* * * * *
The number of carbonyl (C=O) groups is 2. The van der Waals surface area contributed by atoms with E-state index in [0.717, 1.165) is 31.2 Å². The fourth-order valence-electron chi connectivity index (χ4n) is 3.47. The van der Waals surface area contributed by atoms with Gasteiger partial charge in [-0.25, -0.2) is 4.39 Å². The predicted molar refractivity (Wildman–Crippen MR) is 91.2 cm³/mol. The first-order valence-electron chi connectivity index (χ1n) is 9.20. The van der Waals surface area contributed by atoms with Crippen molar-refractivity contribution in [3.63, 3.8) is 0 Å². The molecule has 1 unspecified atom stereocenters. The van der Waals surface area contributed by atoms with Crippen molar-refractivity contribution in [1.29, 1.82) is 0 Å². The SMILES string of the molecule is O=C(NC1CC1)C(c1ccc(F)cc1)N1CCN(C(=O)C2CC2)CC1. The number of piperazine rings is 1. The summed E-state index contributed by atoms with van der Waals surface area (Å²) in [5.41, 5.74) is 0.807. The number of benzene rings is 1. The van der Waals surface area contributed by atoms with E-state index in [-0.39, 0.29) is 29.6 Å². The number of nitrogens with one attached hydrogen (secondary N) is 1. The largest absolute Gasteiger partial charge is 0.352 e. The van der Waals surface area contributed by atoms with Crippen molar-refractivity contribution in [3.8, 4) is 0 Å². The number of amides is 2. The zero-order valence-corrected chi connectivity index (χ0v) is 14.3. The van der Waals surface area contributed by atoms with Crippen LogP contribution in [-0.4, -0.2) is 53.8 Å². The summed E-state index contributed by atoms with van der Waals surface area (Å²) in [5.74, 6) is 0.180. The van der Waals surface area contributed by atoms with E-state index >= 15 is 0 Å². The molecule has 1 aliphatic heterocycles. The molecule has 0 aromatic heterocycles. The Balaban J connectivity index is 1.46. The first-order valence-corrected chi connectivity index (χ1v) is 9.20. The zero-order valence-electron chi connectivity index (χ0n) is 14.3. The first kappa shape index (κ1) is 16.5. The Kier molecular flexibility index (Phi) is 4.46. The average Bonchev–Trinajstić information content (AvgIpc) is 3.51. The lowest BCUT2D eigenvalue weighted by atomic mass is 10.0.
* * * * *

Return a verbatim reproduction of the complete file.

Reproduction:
The number of carbonyl (C=O) groups is 2. The van der Waals surface area contributed by atoms with E-state index in [0.717, 1.165) is 31.2 Å². The fourth-order valence-electron chi connectivity index (χ4n) is 3.47. The van der Waals surface area contributed by atoms with Gasteiger partial charge in [-0.25, -0.2) is 4.39 Å². The predicted molar refractivity (Wildman–Crippen MR) is 91.2 cm³/mol. The first-order valence-electron chi connectivity index (χ1n) is 9.20. The van der Waals surface area contributed by atoms with Crippen molar-refractivity contribution in [3.63, 3.8) is 0 Å². The molecule has 1 unspecified atom stereocenters. The van der Waals surface area contributed by atoms with Crippen molar-refractivity contribution in [1.29, 1.82) is 0 Å². The SMILES string of the molecule is O=C(NC1CC1)C(c1ccc(F)cc1)N1CCN(C(=O)C2CC2)CC1. The number of piperazine rings is 1. The summed E-state index contributed by atoms with van der Waals surface area (Å²) in [5.41, 5.74) is 0.807. The number of benzene rings is 1. The van der Waals surface area contributed by atoms with E-state index in [-0.39, 0.29) is 29.6 Å². The number of nitrogens with one attached hydrogen (secondary N) is 1. The largest absolute Gasteiger partial charge is 0.352 e. The van der Waals surface area contributed by atoms with Crippen molar-refractivity contribution in [3.8, 4) is 0 Å². The number of amides is 2. The zero-order valence-corrected chi connectivity index (χ0v) is 14.3. The van der Waals surface area contributed by atoms with Crippen LogP contribution in [-0.4, -0.2) is 53.8 Å². The summed E-state index contributed by atoms with van der Waals surface area (Å²) in [5.74, 6) is 0.180. The van der Waals surface area contributed by atoms with E-state index >= 15 is 0 Å². The molecule has 1 aliphatic heterocycles. The molecule has 0 aromatic heterocycles. The Balaban J connectivity index is 1.46. The first-order valence-corrected chi connectivity index (χ1v) is 9.20. The zero-order valence-electron chi connectivity index (χ0n) is 14.3. The first kappa shape index (κ1) is 16.5. The Kier molecular flexibility index (Phi) is 4.46. The average Bonchev–Trinajstić information content (AvgIpc) is 3.51. The lowest BCUT2D eigenvalue weighted by atomic mass is 10.0.